Google offers virtual tour of prison where Nelson Mandela was held
The island prison where Nelson Mandela was held for nearly two decades during South African apartheid is now open for online tourists.
Google has launched a virtual tour of the infamous Robben Island prison colony off the coast of Cape Town, now a UN World Heritage site and one of South Africa's most visited landmarks. Viewers can now roam the drab cells, peek inside the guard towers and soak in the island's history from a computer or smartphone.
The maximum security political prison was shuttered in the 1990s and converted into a museum shortly after. At other times in its history, it served as a leper colony and a mental hospital. Mandela, the prison's most famous occupant, spent 18 years behind its bars for his role in opposing Apartheid before going on to become the country's first back president.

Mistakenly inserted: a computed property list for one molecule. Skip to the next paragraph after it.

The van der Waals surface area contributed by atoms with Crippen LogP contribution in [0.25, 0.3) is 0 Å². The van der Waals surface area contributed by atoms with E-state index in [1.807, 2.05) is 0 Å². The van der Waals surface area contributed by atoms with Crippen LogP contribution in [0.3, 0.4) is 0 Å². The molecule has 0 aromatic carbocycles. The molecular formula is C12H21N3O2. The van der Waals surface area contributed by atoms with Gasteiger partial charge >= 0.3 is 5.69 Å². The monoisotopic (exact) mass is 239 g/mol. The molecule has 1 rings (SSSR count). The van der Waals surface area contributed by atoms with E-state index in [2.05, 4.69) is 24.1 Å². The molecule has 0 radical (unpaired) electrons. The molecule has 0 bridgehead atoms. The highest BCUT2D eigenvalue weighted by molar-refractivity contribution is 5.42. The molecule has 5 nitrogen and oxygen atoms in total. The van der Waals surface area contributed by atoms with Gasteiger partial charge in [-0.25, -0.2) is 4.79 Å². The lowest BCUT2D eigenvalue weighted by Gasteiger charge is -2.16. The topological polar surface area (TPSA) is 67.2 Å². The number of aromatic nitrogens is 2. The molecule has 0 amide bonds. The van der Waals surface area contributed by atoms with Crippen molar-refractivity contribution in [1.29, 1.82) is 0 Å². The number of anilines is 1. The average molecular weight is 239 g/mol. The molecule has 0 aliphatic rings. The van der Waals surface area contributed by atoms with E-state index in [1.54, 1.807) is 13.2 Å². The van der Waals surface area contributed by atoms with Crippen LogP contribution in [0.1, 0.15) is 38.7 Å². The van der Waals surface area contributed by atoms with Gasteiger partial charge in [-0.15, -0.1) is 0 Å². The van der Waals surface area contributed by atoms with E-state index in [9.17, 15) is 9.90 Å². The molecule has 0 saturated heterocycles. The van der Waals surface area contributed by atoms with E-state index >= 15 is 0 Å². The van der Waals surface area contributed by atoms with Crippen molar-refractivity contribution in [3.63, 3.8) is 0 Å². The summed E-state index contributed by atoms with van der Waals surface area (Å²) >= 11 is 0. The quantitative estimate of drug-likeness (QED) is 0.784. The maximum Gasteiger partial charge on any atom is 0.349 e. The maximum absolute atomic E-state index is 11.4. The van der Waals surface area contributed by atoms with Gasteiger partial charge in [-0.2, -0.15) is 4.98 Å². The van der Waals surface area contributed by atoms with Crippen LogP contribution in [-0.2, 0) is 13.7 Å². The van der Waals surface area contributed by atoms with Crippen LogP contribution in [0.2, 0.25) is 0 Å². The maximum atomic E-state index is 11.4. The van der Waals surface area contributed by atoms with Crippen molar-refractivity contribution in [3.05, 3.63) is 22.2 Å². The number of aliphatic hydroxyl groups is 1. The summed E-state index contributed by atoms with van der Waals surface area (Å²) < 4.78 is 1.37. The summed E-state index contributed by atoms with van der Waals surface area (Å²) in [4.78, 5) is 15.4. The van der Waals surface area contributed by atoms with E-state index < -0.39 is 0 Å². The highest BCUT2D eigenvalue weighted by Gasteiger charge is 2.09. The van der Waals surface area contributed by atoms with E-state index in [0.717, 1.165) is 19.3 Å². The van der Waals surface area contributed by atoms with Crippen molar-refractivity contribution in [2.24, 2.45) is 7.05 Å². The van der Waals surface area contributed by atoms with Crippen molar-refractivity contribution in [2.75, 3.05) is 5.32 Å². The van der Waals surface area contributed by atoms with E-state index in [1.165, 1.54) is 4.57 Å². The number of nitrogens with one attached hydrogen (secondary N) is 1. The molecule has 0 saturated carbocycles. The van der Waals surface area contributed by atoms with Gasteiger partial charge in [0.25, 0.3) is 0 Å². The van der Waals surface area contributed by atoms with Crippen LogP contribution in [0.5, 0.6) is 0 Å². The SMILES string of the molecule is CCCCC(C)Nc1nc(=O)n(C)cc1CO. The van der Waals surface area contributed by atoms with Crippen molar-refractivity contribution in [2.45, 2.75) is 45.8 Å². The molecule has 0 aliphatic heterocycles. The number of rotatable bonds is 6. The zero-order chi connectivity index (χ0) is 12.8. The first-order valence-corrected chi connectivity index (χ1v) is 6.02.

Former political prisoner Vusumsi Mcongo curates the tour via video, and scenes of the island as it is today are interspersed with historical photographs and documents. The sights include the craggy limestone quarries where prisoners were forced to toil for long hours, Mandela's own cramped, sparsely furnished quarters and the house where Pan African Congress founder Robert Sobukwe was held in solitary confinement.
The online attraction is the latest in a series of historic sites and natural wonders documented by the Google Cultural Institute. Other historical exhibits include the theater where Abraham Lincoln was shot, Auschwitz concentration camp and the site of the D-Day invasion of Normandy.
The exhibit isn't the first Google project to feature Mandela. In 2012, the company spent $1.25 million to roll out an extensive digital archive of documents and photos to document the life of the iconic South African leader.
Source: Mashable 23 April 2015